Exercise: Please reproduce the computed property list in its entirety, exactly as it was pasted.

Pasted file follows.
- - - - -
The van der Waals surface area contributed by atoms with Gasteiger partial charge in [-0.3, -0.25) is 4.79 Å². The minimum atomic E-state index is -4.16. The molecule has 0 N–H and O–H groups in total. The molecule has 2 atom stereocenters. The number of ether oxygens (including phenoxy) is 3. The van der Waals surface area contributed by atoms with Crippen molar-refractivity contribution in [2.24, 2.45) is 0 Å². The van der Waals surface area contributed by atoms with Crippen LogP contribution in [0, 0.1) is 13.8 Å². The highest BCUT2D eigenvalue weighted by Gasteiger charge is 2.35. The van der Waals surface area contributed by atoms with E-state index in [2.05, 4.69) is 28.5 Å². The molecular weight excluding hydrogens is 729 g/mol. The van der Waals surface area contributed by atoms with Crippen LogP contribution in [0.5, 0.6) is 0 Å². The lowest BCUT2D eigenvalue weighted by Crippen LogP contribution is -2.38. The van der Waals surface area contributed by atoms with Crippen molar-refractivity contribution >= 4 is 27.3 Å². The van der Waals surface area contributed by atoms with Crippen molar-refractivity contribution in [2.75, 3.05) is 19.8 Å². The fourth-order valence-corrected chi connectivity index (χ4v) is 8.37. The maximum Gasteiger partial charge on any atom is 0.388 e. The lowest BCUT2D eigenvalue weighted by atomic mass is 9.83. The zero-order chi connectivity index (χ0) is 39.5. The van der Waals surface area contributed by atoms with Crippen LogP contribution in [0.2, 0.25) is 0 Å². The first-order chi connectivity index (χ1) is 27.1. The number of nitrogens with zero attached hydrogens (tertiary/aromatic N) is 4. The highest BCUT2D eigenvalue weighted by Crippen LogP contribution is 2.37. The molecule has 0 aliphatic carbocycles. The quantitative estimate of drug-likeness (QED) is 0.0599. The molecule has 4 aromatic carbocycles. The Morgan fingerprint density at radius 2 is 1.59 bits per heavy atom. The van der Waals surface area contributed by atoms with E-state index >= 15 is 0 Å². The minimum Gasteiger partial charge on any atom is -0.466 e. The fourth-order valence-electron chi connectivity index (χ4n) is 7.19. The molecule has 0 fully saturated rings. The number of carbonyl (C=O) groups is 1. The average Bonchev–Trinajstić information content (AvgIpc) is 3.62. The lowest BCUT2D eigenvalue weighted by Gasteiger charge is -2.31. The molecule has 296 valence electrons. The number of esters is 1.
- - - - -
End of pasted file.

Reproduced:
The van der Waals surface area contributed by atoms with Gasteiger partial charge in [-0.3, -0.25) is 4.79 Å². The minimum atomic E-state index is -4.16. The molecule has 0 N–H and O–H groups in total. The molecule has 2 atom stereocenters. The number of ether oxygens (including phenoxy) is 3. The van der Waals surface area contributed by atoms with Crippen molar-refractivity contribution in [2.24, 2.45) is 0 Å². The van der Waals surface area contributed by atoms with Crippen LogP contribution in [0, 0.1) is 13.8 Å². The highest BCUT2D eigenvalue weighted by Gasteiger charge is 2.35. The van der Waals surface area contributed by atoms with E-state index in [2.05, 4.69) is 28.5 Å². The molecular weight excluding hydrogens is 729 g/mol. The van der Waals surface area contributed by atoms with Crippen LogP contribution in [0.5, 0.6) is 0 Å². The lowest BCUT2D eigenvalue weighted by Crippen LogP contribution is -2.38. The van der Waals surface area contributed by atoms with Crippen molar-refractivity contribution >= 4 is 27.3 Å². The van der Waals surface area contributed by atoms with Crippen molar-refractivity contribution in [2.75, 3.05) is 19.8 Å². The fourth-order valence-corrected chi connectivity index (χ4v) is 8.37. The maximum Gasteiger partial charge on any atom is 0.388 e. The lowest BCUT2D eigenvalue weighted by atomic mass is 9.83. The zero-order chi connectivity index (χ0) is 39.5. The van der Waals surface area contributed by atoms with Crippen LogP contribution in [0.2, 0.25) is 0 Å². The first-order chi connectivity index (χ1) is 27.1. The number of nitrogens with zero attached hydrogens (tertiary/aromatic N) is 4. The highest BCUT2D eigenvalue weighted by Crippen LogP contribution is 2.37. The molecule has 0 aliphatic carbocycles. The quantitative estimate of drug-likeness (QED) is 0.0599. The molecule has 4 aromatic carbocycles. The Morgan fingerprint density at radius 2 is 1.59 bits per heavy atom. The van der Waals surface area contributed by atoms with E-state index >= 15 is 0 Å². The minimum Gasteiger partial charge on any atom is -0.466 e. The fourth-order valence-electron chi connectivity index (χ4n) is 7.19. The molecule has 0 fully saturated rings. The number of carbonyl (C=O) groups is 1. The average Bonchev–Trinajstić information content (AvgIpc) is 3.62. The lowest BCUT2D eigenvalue weighted by Gasteiger charge is -2.31. The molecule has 296 valence electrons. The number of esters is 1.